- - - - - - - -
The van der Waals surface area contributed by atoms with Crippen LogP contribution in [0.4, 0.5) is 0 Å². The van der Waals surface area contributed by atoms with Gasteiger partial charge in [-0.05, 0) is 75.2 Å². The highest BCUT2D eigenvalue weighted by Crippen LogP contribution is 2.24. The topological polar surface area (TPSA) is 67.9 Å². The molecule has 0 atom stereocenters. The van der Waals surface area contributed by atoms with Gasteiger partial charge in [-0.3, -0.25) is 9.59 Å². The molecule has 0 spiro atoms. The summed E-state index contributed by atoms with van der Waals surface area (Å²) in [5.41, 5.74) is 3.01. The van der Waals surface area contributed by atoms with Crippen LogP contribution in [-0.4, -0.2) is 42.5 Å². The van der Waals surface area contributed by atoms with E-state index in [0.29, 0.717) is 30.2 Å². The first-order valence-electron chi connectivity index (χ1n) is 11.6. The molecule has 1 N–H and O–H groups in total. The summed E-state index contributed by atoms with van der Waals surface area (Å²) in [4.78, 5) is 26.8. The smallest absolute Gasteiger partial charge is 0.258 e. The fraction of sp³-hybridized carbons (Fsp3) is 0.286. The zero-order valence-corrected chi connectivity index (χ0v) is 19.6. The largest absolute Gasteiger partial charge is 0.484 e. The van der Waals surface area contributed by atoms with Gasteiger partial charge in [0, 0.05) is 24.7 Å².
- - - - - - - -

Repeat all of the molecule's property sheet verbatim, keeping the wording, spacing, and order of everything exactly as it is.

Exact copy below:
The van der Waals surface area contributed by atoms with Crippen LogP contribution in [0.4, 0.5) is 0 Å². The van der Waals surface area contributed by atoms with Gasteiger partial charge in [-0.05, 0) is 75.2 Å². The highest BCUT2D eigenvalue weighted by Crippen LogP contribution is 2.24. The topological polar surface area (TPSA) is 67.9 Å². The molecule has 0 atom stereocenters. The van der Waals surface area contributed by atoms with Gasteiger partial charge in [-0.3, -0.25) is 9.59 Å². The molecule has 0 spiro atoms. The summed E-state index contributed by atoms with van der Waals surface area (Å²) in [5.41, 5.74) is 3.01. The van der Waals surface area contributed by atoms with Crippen LogP contribution in [-0.4, -0.2) is 42.5 Å². The van der Waals surface area contributed by atoms with E-state index in [0.29, 0.717) is 30.2 Å². The first-order valence-electron chi connectivity index (χ1n) is 11.6. The molecule has 1 N–H and O–H groups in total. The summed E-state index contributed by atoms with van der Waals surface area (Å²) in [4.78, 5) is 26.8. The smallest absolute Gasteiger partial charge is 0.258 e. The fraction of sp³-hybridized carbons (Fsp3) is 0.286. The zero-order valence-corrected chi connectivity index (χ0v) is 19.6. The largest absolute Gasteiger partial charge is 0.484 e. The van der Waals surface area contributed by atoms with Gasteiger partial charge in [0, 0.05) is 24.7 Å².